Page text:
Dual Diagnosis and the Most Common Links to Addiction

» Posted by on Sep 23, 2015 in Alpha Blog | 0 comments

Dual Diagnosis and the Most Common Links to Addiction

Addiction is not usually a singular disease.   The majority of addicts have a dual diagnosis, meaning they have a mental health condition in addition to their addiction. Often times, people use drugs or alcohol to self-medicate their mental health symptoms. For example someone with anxiety may feel like alcohol allows them to act more “normal” and not as standoffish. While this tactic may work temporarily, using a substance like alcohol to tame an imbalance in your emotions is somewhat counterintuitive considering the side effects that come with drinking. In fact, many addicts have mental health conditions because of their addictions. Drugs and alcohol have a strong physiological effect on the body, so it makes sense that they can cause other problems when abused.

Below are the most common dual diagnosis conditions when presenting with addiction, and what the addicts do to find relief from their symptoms.

  • Bipolar Disorder and alcohol or cocaine. This condition results in extreme mood and energy shifts between depression and mania. These symptoms can be extremely frustrating for an individual. To control this, they may use alcohol when in a manic (extreme excitement, energy, impulsiveness) to try to relax during these periods. Conversely in a period of Depression (extreme sadness, hopelessness, low energy) the addict may turn to cocaine for the feeling of extra energy and euphoria.  Trying to control bipolar disorder by using substances like these will typically result in exacerbated symptoms and more frequent shifts between mania and depression.

  • Post-Traumatic Stress Disorder (PTSD) and alcohol, benzodiazepines, or sleeping pills. This condition is caused or triggered by an extremely traumatic event in an individuals life, and results in nightmares, anxiety, flashbacks, nervousness, and emotional detachment. Substances that allow the individual to relax or fall asleep are typically abused. Using substances does nothing to treat or improve the emotional trauma that causes the disorder, therefore it only prolongs its symptoms resulting in a vicious cycle.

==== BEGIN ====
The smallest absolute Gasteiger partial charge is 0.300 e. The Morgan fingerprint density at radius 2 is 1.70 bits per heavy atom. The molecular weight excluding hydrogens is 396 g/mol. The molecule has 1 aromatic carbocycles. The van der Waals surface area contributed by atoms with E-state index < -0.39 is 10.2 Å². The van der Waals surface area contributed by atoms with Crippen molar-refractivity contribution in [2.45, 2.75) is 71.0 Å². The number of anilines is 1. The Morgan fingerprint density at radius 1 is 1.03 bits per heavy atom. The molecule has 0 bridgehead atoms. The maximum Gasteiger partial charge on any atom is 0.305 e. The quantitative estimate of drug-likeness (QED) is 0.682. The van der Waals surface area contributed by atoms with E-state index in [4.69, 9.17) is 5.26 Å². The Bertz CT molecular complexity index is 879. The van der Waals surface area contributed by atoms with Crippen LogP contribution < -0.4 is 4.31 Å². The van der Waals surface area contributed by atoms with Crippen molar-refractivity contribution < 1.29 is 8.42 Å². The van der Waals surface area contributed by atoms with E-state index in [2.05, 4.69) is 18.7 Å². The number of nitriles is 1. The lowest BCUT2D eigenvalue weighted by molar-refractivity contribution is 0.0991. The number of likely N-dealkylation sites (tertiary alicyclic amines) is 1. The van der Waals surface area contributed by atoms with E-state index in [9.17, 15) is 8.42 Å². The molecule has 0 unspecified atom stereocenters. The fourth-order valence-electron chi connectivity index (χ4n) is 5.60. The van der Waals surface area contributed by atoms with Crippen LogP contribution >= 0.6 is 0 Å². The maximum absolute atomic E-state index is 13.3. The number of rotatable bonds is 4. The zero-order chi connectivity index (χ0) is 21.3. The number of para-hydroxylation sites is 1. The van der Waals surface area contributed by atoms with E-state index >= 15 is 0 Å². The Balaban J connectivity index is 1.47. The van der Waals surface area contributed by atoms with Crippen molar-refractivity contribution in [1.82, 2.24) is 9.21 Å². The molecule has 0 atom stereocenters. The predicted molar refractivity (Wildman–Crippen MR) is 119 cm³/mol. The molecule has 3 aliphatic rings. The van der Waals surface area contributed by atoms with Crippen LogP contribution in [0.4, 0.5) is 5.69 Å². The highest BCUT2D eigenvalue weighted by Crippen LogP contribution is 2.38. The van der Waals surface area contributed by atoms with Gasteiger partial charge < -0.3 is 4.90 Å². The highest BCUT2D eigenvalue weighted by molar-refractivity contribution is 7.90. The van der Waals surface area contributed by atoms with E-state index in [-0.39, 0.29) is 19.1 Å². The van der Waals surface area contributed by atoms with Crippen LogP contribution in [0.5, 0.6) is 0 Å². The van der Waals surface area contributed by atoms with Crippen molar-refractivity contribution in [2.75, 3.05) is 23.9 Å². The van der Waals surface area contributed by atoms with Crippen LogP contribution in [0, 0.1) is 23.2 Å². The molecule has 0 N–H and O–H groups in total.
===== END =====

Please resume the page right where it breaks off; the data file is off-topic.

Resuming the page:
• Attention Deficit Hyperactivity Disorder (ADHD) and alcohol,stimulant drugs or prescription drugs. This condition results in a persistant lack of focus and increased inattention combined with  hyperactive and often impulsive behaviors.  Symptoms can include being easily distracted, the inability to complete tasks, constant tardiness, and obsessive or addictive tendencies. Typically using alcohol or stimulant drugs result in the individual feeling calmed or “slowed down”. In the case of someone with ADHD, the stimulant will result in a feeling of relaxation rather than the typical feeling of elevated energy that  someone without ADHD would experience.  Also the drugs that are used to treat ADHD, most commonly Ritalin and Adderall, can be extremely addictive themselves.

 

  • Anxiety and alcohol and benzodiazepines. Anxiety results in excessive stress and worry, panic, and the inability to sit still. These symptoms can often be so strong that they impact the individual’s life negatively. Alcohol and benzodiazepines allow the individual to feel periods of relaxation, or to calm their racing mind. They often continue to use the substances to maintain the feeling and to avoid the discomfort of anxiety.

 

  • Depression and alcohol. This condition results in continuous feelings of sadness, hopelessness, worthlessness, fatigue, and extreme apathy. Individuals will abuse alcohol in order to mask these conditions. Alcohol also contributes to a “numbing” of the symptoms. This self-medicating is extremely dangerous, because alcohol abuse actually makes the symptoms of depression even worse once the individual starts to sober up.

These are just a few of the mental conditions that are typically diagnosed with an addiction. The reason for using the substance in the first place is generally to control or subdue the symptoms of the the mental health condition. There are safe ways to address and treat mental conditions that will have a positive outcome rather than just masking the symptoms. Meeting with a therapist can help you get a handle on your emotional problems, and allow you to start to regain control of your emotions and your life. The therapists at Alpha Counseling are here to offer you support and help you through your journey. Contact us today to ask any questions you may have, or to schedule your first appointment!

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